We all face that moment of truth when the referral comes in, and we stare at our potential child’s special need for the first time (can “potential child” be an actual term?) Sure, we checked “yes” in the box for that particular special need, but now we have three days to decide whether or not we want to check “yes” to it for the rest of our lives.
Talk about a leap of faith!
During the paper trail phase of our China special needs adoption, my hubby and I spent hours pouring over all of the conditions on the special needs list. We researched their implications and their complications, in full deliberation over what to “accept” and what to “reject.” It felt more like buying a car than adopting a child. Passenger side air bag? Check. Heated seats? Check.
But what about a bad transmission? Would we accept a car that had no power steering? Or one with faulty brakes? Driving a car like that would be risky. Forget impressing our neighbors with our new ride. Forget driving long distances without a care in the world. It would be a battle just to get to Wal-Mart and back in a car like that.
It would be a leap of faith.
In the end, we felt limited by the fact that we live overseas, in a country where healthcare is undependable at best. Still, we checked “yes” to as many boxes as we could, and submitted our form to our adoption agency. Then we waited, prepared to see a referral for a child with cleft lip and palate, or an ear malformation, or a lazy eye.
We were not prepared to click on the attachment in my inbox and see this:
“H-h-honey,” I muttered to my husband, who sat beside me at the computer with his jaw hanging open wider than mine. “What in the world is that?”
Thus began our journey as the parents of a child with a vascular anomaly.
Jubilee has an hemangioma attached to her torso. It webs her armpit and includes a crude nipple. During her first three years of life, it stuck out several inches from her body and weighed at least a pound or two – oozing, cracking, bleeding, and causing her physical and emotional pain.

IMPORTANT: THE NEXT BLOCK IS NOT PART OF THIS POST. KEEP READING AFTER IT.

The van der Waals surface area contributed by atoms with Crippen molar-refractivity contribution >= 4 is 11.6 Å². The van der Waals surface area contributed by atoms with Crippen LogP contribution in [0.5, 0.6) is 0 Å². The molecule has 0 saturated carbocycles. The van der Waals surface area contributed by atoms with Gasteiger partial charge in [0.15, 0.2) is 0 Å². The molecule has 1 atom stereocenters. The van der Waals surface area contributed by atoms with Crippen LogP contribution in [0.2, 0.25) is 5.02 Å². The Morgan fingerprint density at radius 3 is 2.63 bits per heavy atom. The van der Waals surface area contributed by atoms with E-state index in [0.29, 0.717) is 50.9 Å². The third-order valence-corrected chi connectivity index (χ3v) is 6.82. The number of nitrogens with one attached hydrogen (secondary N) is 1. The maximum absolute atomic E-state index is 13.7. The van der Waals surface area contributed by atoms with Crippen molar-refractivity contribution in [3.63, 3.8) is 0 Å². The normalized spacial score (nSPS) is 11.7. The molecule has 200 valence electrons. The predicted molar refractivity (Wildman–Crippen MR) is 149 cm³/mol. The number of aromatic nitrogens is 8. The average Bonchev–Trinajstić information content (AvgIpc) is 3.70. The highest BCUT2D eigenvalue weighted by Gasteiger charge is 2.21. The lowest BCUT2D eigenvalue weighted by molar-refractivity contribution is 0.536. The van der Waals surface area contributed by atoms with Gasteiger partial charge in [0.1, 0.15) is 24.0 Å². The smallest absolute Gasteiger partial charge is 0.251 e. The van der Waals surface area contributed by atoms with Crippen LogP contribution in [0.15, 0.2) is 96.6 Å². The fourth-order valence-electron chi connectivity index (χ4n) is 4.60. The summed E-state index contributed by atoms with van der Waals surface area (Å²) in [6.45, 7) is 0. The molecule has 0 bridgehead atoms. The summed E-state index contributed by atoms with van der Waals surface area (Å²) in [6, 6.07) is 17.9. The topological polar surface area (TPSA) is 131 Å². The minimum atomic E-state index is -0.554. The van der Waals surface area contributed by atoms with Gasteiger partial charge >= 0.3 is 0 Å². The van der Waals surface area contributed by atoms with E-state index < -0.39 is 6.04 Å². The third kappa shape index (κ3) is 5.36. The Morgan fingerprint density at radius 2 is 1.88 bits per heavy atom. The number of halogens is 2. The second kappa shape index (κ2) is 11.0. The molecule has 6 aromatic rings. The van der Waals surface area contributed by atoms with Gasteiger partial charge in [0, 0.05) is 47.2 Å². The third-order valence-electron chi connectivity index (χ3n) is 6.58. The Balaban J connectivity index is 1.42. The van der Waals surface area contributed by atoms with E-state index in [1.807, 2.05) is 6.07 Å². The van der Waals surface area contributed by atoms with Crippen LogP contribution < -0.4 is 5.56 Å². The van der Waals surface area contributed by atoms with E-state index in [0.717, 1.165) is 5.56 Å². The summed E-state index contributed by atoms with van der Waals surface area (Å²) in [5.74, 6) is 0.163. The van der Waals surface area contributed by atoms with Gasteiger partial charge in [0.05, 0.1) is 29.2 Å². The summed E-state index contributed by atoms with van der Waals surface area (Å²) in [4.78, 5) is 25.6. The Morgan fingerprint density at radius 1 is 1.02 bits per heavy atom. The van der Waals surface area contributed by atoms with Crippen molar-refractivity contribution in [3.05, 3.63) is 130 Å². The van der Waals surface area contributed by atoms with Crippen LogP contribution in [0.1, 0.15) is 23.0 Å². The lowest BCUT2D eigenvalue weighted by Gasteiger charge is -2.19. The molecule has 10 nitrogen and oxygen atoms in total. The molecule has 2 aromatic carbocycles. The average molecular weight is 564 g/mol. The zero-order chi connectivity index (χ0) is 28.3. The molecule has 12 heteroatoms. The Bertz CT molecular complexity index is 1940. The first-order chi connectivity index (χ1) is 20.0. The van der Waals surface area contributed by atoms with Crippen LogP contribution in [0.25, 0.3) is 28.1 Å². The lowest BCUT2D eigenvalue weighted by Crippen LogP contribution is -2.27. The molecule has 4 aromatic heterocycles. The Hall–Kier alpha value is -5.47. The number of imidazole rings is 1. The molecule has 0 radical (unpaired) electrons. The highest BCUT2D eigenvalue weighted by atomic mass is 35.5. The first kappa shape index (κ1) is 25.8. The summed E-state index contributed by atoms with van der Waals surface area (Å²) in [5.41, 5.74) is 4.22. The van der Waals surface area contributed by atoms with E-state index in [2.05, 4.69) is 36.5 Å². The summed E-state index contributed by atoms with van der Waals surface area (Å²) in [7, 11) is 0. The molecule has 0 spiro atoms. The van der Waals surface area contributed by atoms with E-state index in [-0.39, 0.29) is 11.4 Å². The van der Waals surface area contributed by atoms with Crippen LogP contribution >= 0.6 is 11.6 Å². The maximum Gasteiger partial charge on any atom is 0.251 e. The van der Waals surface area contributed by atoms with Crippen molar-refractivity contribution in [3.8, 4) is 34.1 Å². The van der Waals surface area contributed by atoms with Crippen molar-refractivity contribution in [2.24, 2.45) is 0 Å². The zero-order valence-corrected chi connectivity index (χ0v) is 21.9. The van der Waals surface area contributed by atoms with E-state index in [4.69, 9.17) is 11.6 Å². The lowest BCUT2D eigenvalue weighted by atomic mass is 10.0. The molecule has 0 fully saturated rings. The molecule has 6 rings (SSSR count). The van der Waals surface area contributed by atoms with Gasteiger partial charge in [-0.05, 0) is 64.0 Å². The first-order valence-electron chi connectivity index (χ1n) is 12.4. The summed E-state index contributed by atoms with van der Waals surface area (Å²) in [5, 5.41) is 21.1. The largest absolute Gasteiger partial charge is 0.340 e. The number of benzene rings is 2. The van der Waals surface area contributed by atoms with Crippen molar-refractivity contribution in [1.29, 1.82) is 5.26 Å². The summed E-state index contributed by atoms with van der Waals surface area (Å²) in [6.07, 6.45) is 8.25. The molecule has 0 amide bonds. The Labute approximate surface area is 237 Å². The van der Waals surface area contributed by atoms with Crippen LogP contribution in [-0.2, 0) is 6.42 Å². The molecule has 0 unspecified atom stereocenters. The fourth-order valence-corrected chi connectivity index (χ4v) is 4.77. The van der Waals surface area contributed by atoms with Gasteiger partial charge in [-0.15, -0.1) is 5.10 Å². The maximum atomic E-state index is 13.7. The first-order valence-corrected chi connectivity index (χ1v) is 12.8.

The weekend that her referral came in, we hardly slept. The doctors were telling us that her hemangioma could be connected to her organs. It could be affecting her motor skills development. She could have other anomalies, external and internal, which the orphanage had not detected. There were lots of question marks.
But what I couldn’t get over was her beautiful face, and in particular the look in her big brown eyes. There was a spark of life in those eyes, but only barely! I had a strong feeling that she needed to go home soon, before she lost that look of life altogether. As we prayed over her file, it became increasingly clearer to my husband and me that Hong-Hong was our Jubilee, and that her home was with us.
One. Two. Three. LEAP.
I’ll never forget the first time I saw Jubilee’s lesion up-close. I pulled her shirt over her head that first night at the hotel, and I’m sure my face revealed my shock, despite my efforts otherwise. She looked back at me searchingly, asking with her eyes, “What do you think of me now? Do you still want me? Do you still think I’m cute?”
I answered with a smile, touching her hemangioma with my bare hands. How hot it felt! The blood that filled it warmed it like a hot water bottle. I watched the expression on her face soften, though, as I applied cream to the rough, craggy surface of her chest.
And over the past year-and-a-half, we’ve watched the spark of life in her eyes become an awesome, roaring flame.
We went on furlough several months after “Gotcha Day,” and while in America she was accepted for treatment at Arkansas Children’s Hospital in Little Rock. There, surgeons started at the middle of her sternum and cut across her chest, under her arm, and around to the very tip of her lesion (which wrapped just onto her back). For several hours, they painstakingly removed the filling of her hemangioma, scraping it away from the muscle tissue beneath. Incidentally, it had not grown connected to any of her organs nor major blood vessels! Another win: the doctors were able to find her breast-bud in the mass, and they secured it in place behind her salvaged nipple, so that when womanhood hits she will look normal in clothes. We were thrilled for her about that!
When the surgery was over, the nurses returned to us our groggy, gorgeous little girl, complete with an enormous incision across her body. It would bleed for almost two weeks, and when it healed, the scar would be gnarled and sore. Hemangioma skin is very different from normal skin and doesn’t scar well. But with the help of special creams, we have been able to keep the scar soft and painless. Jubilee’s hemangioma now looks like this (and always will).
Our daughter’s torso no longer bulges. It no longer looks as if someone stuffed a pillow in her shirt. She plays Star Wars with her brothers, cuddles with her Daddy, and follows me around the house in a flurry of endless chatter. In fact right now, as an almost-four-year-old, Jubilee’s hemangioma (which still peeks out at her collar, and out from the end of her T-shirt sleeve) doesn’t bother her at all.
But when she gets older, it will be a different story. Jubilee won’t be able to wear a bathing suit, for example. Hemangioma skin burns easily and should be kept covered outdoors. No v-neck tees for her. No tank tops. And she probably won’t choose a strapless wedding dress, either.
So, what will her daddy and I say when she asks the question, “Why me?”
I have no idea.
I guess that’s why they call it a leap of faith.